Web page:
Poha is one of the most popular Indian breakfasts – because it’s quick, easy, and incredibly tasty. Kanda Batata Poha is the most famous of all the varieties, originating in Maharashtra (Central West India). It’s so adored and ingrained into Marathi culture that there is even a Bollywood song named after it! In Marathi ‘kanda’ means onion; ‘batata’ means potato, and ‘pohe’ means beaten rice.
In essence, Kanda Batata Poha is light and summery, peppered with the fragrance of curry leaves, the crunch of peanuts and the pop of mustard seeds. Furthermore, it has a fresh spiciness from green chillis, a beautiful sunshine colour from turmeric, just a dash of sweetness from sugar and coconut, and a finishing note of citrus from freshly chopped coriander leaves and a squeeze of lemon juice.
In India, Nik used to eat this every Sunday morning for breakfast. We continue this tradition and look forward to Pohe all week!
Is Kanda Batata Poha Vegan and Gluten Free?
Yes! This recipe is in-fact Vegetarian, Vegan, Diary Free, Gluten Free, and Soy Free!
The only thing to be aware of is that Kanda Batata Poha contains peanuts, so it’s not suitable for those with nut allergies. If you have a nut allergy or simply aren’t a fan of peanuts, why not try using spicy roasted green peas? They will give a gorgeous crunch.
What is Poha?
Poha (Called Pohe in Marathi) is flattened rice, otherwise known as beaten rice. Rice grains are parboiled and then literally ‘beaten’ to become flat. Although white rice varieties are most commonly used, Red Poha is also accessible. Poha is available in various different thicknesses, each of which have their own uses within Indian cuisine.
Because the rice used is already parboiled and then flattened, Poha is incredibly fast to cook. It usually only needs a very brief hydration (anything from a quick wash to a minute of soaking) and then just a speedy stir-fry before it’s ready to eat. By virtue of the swift preparation, it’s incredibly popular all across India as a quick snack – whether that be in the form of chivda (a fried ‘mixture’), desserts, or the kanda batata poha which I’m sharing with you today.
The Marathi dish Poha/Pohe that we are making today is named after the main ingredient!
Should Thin, Medium or Thick Poha be used in Kanda Batata Poha?
Both medium and thick poha are suitable for this recipe. Thin poha is not suitable and cannot be used.
I prefer the Medium variety as it gives a beautiful texture and takes hardly any time to prepare. When buying Poha the thickness will always be specified on the packet.
Tips for fluffy, non-sticky Kanda Batata Poha
- Use the correct variety of poha. As mentioned previously, thin poha is absolutely not suitable for this recipe. If you use thin poha it will quickly fall apart and become unusable. Conversely, Medium or Thick Poha will give you the perfect texture.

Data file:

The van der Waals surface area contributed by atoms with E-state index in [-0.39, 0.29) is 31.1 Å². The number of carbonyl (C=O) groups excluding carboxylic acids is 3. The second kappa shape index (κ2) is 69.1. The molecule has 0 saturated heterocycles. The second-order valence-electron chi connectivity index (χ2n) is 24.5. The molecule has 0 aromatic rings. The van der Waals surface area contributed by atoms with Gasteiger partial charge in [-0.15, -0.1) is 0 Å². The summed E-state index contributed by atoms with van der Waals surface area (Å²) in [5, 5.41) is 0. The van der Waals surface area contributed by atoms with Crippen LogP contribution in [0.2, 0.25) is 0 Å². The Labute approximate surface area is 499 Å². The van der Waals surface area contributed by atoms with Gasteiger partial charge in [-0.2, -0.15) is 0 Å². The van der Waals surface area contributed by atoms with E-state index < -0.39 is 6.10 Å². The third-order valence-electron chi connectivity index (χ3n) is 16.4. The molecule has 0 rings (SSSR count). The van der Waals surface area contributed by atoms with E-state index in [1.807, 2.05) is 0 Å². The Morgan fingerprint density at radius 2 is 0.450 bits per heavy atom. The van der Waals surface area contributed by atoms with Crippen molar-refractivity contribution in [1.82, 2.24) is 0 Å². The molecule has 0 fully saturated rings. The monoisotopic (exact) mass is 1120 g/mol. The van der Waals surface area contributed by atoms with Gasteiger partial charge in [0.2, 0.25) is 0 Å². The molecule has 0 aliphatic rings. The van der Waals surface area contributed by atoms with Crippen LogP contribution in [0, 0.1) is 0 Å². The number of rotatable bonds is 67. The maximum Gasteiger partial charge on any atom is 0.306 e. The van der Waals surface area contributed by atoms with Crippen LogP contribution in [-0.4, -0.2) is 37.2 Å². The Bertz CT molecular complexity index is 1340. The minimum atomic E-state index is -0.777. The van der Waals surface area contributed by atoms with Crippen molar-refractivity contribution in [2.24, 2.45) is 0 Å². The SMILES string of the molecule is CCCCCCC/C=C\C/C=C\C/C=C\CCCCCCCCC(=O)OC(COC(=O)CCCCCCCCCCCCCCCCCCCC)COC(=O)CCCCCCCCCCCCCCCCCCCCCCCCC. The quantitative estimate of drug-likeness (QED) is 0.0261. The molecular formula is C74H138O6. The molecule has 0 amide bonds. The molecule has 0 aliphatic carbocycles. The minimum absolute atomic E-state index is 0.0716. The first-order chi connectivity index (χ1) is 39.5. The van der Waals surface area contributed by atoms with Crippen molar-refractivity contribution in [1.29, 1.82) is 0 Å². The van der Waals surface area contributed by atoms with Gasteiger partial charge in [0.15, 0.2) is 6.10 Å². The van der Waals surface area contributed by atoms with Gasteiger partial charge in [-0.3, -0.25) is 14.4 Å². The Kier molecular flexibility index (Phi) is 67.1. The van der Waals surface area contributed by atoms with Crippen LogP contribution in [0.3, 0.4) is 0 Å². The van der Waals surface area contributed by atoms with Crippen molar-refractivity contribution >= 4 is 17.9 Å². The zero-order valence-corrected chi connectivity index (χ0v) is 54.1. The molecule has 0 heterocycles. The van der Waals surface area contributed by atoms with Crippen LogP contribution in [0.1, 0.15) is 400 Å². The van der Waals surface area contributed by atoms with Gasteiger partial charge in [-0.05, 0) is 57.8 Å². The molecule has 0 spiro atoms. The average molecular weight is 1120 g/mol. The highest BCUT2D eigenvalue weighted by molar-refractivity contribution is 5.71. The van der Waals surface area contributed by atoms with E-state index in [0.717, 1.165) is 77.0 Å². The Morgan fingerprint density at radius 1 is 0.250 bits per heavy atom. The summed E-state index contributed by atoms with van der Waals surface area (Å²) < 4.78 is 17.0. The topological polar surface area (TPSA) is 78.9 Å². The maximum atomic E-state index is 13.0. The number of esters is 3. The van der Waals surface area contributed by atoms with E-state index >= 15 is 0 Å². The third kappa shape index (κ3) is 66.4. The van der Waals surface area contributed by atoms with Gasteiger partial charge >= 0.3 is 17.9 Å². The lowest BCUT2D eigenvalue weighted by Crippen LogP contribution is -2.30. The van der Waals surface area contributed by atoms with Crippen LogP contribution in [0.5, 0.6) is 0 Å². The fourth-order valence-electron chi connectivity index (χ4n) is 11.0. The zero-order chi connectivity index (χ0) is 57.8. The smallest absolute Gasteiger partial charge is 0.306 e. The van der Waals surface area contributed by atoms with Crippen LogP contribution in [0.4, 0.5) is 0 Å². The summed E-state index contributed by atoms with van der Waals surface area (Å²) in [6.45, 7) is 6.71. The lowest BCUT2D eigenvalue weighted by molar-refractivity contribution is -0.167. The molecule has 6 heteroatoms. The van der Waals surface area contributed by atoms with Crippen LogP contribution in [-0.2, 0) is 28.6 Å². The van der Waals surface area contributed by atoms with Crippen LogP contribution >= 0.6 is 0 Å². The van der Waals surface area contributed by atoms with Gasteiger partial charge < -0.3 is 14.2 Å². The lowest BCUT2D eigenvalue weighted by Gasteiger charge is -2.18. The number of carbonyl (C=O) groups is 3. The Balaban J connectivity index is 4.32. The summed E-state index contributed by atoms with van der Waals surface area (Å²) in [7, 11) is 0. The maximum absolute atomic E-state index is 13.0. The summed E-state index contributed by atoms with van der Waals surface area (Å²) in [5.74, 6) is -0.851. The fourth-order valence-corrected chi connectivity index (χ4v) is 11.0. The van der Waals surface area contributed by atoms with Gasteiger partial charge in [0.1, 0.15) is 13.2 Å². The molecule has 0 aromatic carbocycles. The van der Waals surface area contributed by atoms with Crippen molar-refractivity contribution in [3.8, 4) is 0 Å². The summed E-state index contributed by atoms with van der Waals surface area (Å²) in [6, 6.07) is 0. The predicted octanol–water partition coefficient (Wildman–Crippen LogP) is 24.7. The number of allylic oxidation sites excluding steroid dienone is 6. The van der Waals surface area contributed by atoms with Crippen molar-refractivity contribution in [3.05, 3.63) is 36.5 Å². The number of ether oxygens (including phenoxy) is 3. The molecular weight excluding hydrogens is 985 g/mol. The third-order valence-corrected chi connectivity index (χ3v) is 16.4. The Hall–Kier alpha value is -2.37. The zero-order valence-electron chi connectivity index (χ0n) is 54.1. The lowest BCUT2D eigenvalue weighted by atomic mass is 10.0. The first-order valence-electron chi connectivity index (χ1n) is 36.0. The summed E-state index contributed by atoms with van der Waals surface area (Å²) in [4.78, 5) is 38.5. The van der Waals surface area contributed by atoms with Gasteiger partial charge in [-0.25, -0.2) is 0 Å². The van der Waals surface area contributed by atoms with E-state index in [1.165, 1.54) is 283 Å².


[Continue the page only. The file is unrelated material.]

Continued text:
- Rinse the poha and don’t oversoak. This is the most important step.
I have found that instead of soaking, rinsing the poha in a sieve is the best way to get fluffy soft grains. This way there is no chance of oversoaking which will result in a sticky, mushy poha. Simply add the poha to a large sieve and run warm water over it. Gently move the poha around with your hands (clean obviously!) or a spoon. Repeat this 2-3 times or until the poha feels soft and slightly plump to the touch.
- Don’t overcook the poha. I am not a fan of steaming my poha. If it is rinsed properly, all that’s needed is a quick fry to mix everything together well and infuse the flavours. Therefore there is no need to cook it for anymore time.
In conclusion, if you follow all of these tips I’m sure you’ll end up with an incredibly light, soft and fluffy poha.
Quick Variations you can make for this Poha recipe:
- Kanda Poha. This is made in just the same fashion as the recipe below. Simply leave out the potatoes. This results in an even quicker breakfast meal!
- Veg Poha. We don’t eat this often but it’s a great way to get more veggies into your diet. Simply add very finely chopped vegetables to the pan along with the peanuts, onions and spices, and fry for slightly longer. You can use green beans, sweet potatoes, carrots, peas, sweetcorn and cauliflower here!
- Matar Poha. Just add a few green peas to the dish and you have a Matar Poha. You can use frozen or fresh successfully.
This Recipe Is …
- Quick, done in under 15 mins
- Easy and budget friendly
- Light & perfect for Breakfast, Midday Lunch or a Snack
- Healthy and tasty
- Vegan, Vegetarian, Gluten Free, Soy Free and Diary Free
- An authentic Maharashtrian recipe
If you’re interested in more Vegan Indian Recipes, try:
- Chana Masala (Delicious Chickpea Curry)
- Bharli Vangi (Marathi Stuffed Eggplant Curry)
- Aloo Palak (Creamy Coconut Potato & Spinach Dry Curry)
- Sambar (South Indian Tangy Mixed Veg & Lentils)
How to serve Kanda Batata Poha?
We serve Kanda Batata Poha as either breakfast, a snack, or midday lunch. It’s best served hot and garnished with finely chopped raw onion, sev (crispy fried chickpea flour ‘noodles’), and an obligatory squeeze of lemon juice! A hot glass of chai/chaha (tea) with Poha is also extremely popular.
Poha stores well and tastes good when eaten warm or cold, too. For instance, I often make this dish and pack it to eat as a picnic, take it as a travelling lunch, or in my partners tiffin (lunchbox). It’s quick and easy to make and tastes amazing even when cold.
In Nagpur, Poha is served in a special way with a spicy, runny Black Chickpea Curry. The dish is called Tari Poha and is a must-try street food if visiting Nagpur. If there is interest, I would be happy to upload a recipe of how you can recreate this at home!